Amy Reads Books

The Hunger Games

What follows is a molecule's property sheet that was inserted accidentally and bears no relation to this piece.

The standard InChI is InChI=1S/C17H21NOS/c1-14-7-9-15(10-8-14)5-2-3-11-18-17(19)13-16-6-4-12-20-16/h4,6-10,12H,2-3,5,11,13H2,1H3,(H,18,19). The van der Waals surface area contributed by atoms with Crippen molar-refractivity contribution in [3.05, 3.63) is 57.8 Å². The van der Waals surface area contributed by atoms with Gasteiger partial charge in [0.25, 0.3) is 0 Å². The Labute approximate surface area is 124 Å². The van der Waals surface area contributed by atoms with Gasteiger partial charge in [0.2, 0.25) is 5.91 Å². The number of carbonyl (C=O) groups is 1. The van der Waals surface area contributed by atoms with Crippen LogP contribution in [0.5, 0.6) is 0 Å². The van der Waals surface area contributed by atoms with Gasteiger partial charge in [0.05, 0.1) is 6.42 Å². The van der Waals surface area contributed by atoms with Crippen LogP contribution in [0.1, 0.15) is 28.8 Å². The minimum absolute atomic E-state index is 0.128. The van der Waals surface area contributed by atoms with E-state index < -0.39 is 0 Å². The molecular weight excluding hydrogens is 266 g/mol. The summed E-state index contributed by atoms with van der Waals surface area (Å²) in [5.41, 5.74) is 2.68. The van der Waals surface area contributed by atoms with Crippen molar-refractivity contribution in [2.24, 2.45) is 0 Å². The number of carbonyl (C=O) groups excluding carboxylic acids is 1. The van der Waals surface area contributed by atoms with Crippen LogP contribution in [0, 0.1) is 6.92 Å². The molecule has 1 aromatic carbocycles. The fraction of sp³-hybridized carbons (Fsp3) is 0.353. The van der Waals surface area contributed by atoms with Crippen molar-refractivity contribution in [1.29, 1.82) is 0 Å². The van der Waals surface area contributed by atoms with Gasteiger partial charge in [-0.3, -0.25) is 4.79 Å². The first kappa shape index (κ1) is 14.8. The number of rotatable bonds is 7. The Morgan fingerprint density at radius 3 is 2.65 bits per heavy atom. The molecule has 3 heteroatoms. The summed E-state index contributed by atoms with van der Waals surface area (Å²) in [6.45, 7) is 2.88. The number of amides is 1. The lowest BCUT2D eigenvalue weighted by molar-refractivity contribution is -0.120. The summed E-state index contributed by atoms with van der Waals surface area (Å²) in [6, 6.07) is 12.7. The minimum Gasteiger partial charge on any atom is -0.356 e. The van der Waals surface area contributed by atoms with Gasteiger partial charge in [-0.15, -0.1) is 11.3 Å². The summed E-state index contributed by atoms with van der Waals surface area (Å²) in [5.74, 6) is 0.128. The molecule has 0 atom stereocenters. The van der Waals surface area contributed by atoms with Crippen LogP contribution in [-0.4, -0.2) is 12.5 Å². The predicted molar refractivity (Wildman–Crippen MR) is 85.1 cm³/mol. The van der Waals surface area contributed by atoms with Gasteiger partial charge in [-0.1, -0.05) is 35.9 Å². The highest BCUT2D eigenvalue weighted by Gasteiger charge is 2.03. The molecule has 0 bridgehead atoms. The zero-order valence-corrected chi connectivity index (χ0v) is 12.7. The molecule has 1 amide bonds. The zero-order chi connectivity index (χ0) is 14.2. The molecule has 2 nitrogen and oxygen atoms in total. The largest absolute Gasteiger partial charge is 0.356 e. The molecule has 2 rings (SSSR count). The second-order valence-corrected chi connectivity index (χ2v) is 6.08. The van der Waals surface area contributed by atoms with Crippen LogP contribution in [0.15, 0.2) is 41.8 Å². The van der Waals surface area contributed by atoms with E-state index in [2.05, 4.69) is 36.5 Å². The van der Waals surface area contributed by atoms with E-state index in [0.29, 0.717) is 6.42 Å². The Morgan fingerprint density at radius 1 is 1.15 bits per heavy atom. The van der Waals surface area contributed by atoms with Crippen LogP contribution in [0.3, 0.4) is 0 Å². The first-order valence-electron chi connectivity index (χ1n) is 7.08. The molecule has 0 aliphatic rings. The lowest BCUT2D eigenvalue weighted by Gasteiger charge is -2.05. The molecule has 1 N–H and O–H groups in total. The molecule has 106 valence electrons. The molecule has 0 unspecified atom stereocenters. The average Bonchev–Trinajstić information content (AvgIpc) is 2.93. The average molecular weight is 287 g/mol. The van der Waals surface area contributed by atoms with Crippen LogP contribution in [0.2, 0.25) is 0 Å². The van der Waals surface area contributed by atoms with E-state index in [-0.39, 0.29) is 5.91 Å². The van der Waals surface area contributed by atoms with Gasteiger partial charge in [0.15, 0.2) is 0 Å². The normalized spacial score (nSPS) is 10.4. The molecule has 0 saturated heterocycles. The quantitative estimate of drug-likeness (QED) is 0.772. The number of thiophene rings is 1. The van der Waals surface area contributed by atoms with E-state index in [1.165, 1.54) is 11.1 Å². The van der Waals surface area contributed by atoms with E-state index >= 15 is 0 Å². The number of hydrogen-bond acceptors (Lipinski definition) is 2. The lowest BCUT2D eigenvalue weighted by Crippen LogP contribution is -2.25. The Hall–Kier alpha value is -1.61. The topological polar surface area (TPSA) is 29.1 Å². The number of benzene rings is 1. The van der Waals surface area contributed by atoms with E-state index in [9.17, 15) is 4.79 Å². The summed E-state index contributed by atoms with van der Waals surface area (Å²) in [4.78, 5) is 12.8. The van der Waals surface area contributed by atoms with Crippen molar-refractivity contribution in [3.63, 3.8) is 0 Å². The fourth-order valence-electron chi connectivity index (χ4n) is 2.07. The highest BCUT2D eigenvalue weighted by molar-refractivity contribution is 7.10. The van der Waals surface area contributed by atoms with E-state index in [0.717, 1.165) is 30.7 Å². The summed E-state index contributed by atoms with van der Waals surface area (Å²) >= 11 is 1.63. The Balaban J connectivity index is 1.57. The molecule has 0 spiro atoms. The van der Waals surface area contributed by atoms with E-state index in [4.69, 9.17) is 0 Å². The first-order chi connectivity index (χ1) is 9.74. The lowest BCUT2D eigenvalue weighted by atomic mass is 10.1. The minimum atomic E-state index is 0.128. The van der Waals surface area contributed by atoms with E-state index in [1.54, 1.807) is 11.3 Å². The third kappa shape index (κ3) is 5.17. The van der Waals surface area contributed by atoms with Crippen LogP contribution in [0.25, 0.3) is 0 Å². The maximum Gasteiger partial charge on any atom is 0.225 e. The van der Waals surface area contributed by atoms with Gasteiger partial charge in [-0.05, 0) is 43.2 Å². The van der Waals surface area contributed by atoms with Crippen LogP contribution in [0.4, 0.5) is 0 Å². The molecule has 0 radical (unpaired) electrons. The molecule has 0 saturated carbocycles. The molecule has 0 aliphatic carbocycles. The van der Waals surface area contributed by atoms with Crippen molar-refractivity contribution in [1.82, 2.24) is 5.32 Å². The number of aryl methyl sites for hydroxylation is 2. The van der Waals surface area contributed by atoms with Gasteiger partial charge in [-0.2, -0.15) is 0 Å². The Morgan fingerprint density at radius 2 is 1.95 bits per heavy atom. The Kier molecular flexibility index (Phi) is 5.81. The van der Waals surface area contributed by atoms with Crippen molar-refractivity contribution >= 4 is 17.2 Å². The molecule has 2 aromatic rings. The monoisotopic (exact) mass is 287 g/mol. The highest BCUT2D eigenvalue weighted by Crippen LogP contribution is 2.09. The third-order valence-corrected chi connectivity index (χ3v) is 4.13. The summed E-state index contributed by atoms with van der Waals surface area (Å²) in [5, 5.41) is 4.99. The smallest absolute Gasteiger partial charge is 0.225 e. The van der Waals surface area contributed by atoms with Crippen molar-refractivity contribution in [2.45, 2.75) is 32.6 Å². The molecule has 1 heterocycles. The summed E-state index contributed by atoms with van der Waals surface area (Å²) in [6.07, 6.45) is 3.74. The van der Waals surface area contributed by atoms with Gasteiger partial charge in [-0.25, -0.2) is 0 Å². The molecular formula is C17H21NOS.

The Hunger Games  - Suzanne  Collins Over the years I have heard so much about Suzanne Collins' Hunger Games trilogy, and yet I've always been somewhat reticent to try it. Whenever books receive a lot of hype, I immediately begin to doubt whether I'll enjoy them. However, with the film coming out here next Friday, its trailers looking pretty good and early reviews being incredibly favourable, I decided to bite the bullet and read the first installment. And I'm pretty glad I did.The Hunger Games' ´╗┐greatest strength is its heroine. Katniss is an incredible lead character. She's brave and from the beginning it appears that she will do anything to ensure that her younger sister Prim, and to a lesser extent her mother, stay safe. Although she could seem emotionally detached in some situations; early on in the novel she talks about trying to drown a cat because she couldn't afford to feed it, and it takes her a while to actually begin to realise the real horror of the Hunger Games, she is a really good character. She's tough, and there are precious few moments in the novel when she needs to be rescued by anyone else. She really made me wish that more Young Adult novel heroines were like her, it would have probably kept me more into the genre if that were the case.Collins also brings to life District 12, the coal mining district, where Katniss lives in the Seam, the most poverty-stricken area very well. I've read some criticisms of the novel that attack the fact that no one tries to challenge Panem's order; but it seems pretty clear that District 12 are all far too exhausted and resigned to their fates to do so; although there are some notable quiet signs of rebellion on behalf of the people. On the flip side, the Capitol and all its inhabitants is also presented really well, the reader and Katniss both being exposed to this strange new world at the same time.The invention of The Hunger Games is also really clever, tapping in to culture's obsession with reality television, almost questioning how far we would go in our consuming of programmes. The idea that there are even Gamemakers, who can change the course of the game for entertainment value and with little care for the children or teenagers taking part is pretty chilling.My only problem with the novel was that I felt relatively unattached from the other characters; apart from in the case of Rue. Even Peeta, Katniss' male counterpart from District 12, felt vaguely distant-and even annoyed me a little bit; although this could be done more to the fact that the novel is told from Katniss' perspective. Plus I felt that the cruelty of the Games was perhaps not shown in enough detail; I understand that this a novel aimed at young people, but a lot of the violence seemed strangely bloodless.Having the read the book, however, I'm really looking to firstly seeing the film, and secondly reading the sequel, Catching Fire.